With this informal basis, once we recognize that our own freedom will remain impoverished as long as the masters continue to control the conditions under which most people exist, depriving them of the ability to freely determine their own lives, we recognize that our own liberation depends on intervention in the struggles of the exploited classes as a whole. Our involvement is not one of evangelism—the propagandistic method would place us on the same level as political movements, and we are not politicians or activists, but individuals who want our lives back and therefore take action for ourselves with others. Thus, we do not propose any specific anarchist organization for the exploited to join, nor a doctrine to put faith in. Rather we seek to link our specific struggle as anarchists to that of the rest of the exploited by encouraging self-organization, self-determination, the refusal of delegation and of any sort of negotiation, accommodation or compromise with power, and a practice based on direct action and the necessity of attack against the structures of power and control. The point is to encourage and participate in specific attacks against specific aspects of the state, capital and the various structures and apparati of control.

Since our purpose is to struggle against our own exploitation with other exploited people, certainly with the aim of projecting toward insurrection, there can be no guaranteeing of any results—with no organization striving to gain members, we can’t look for an increase in numbers. There is no way to know the end. But though we have no guarantees, no certainty of accomplishing our aim, success is not the primary reason for our struggle. The primary reason is that not to act is the guaranteed defeat of an empty and meaningless existence. To act to take our life back is to already regain it on the terrain of struggle, to already become the creator of one’s own existence, even if in constant battle with a monstrous order determined to crush us.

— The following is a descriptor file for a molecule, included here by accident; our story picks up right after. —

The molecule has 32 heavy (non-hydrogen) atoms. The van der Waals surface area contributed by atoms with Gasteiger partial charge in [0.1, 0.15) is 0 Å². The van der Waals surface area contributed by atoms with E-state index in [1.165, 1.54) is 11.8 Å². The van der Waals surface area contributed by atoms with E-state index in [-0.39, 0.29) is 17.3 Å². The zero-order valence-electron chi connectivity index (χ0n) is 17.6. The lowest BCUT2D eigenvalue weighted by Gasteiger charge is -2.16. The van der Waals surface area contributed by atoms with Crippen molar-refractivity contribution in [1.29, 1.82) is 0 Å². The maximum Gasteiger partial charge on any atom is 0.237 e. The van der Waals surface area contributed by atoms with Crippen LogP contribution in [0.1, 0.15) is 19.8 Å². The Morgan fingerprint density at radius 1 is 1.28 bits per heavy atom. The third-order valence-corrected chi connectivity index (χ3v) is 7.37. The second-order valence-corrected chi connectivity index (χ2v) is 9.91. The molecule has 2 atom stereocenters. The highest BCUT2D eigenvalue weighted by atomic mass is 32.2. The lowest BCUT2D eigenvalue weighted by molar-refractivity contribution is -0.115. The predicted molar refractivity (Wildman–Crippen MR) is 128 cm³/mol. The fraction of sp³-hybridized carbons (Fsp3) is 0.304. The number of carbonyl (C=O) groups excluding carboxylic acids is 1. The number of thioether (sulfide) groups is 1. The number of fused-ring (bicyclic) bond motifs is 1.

Why we are insurrectionalist anarchists:

* Because we are struggling along with the excluded to alleviate and ultimately abolish the conditions of exploitation imposed by the included.

* Because we consider it possible to contribute to the development of struggles that are appearing spontaneously everywhere, turning them into mass insurrections, that is to say, actual revolutions.

* Because we want to destroy the capitalist order of the world which, thanks to computer science restructuring has become technologically useful to no one but the managers of class domination.

* Because we are for the immediate, destructive attack against the structures, individuals and organizations of Capital and the State.

* Because we constructively criticize all those who are in situations of comprise with power in their belief that the revolutionary struggle is impossible at the present time.

* Because rather than wait, we have decided to proceed to action, even if the time is not ripe.

* Because we want to put an end to this state of affairs right away rather than wait until conditions make its transformation possible.

These are the reasons why we are anarchists, revolutionaries and insurrectionalists.

Published by The Batko Group & Elephant Editions

About Alfredo M. Bonanno

Alfredo Maria Bonanno (born 1937) is an insurrectionary anarchist from Italy who wrote essays such as "Armed Joy" (for which he was imprisoned for 18 months by the Italian government), "The Anarchist Tension" and others. On October 4, 2009, Bonanno was arrested with Greek anarchist Christos Stratigopolous in Trikala, central Greece on suspicion of having carried out an armed robbery in a local bank. Alfredo and Christos are being held at TZAMALA 27, 33100 AMFISSA, GREECE.


Genesis, "Watcher of the Skies" (or the "Foxtrot" version) and "Robbery, Assault and Battery" (check out "A Trick of the Tail" or the Live album "Seconds Out", sorry, but there is no good Youtube stuff)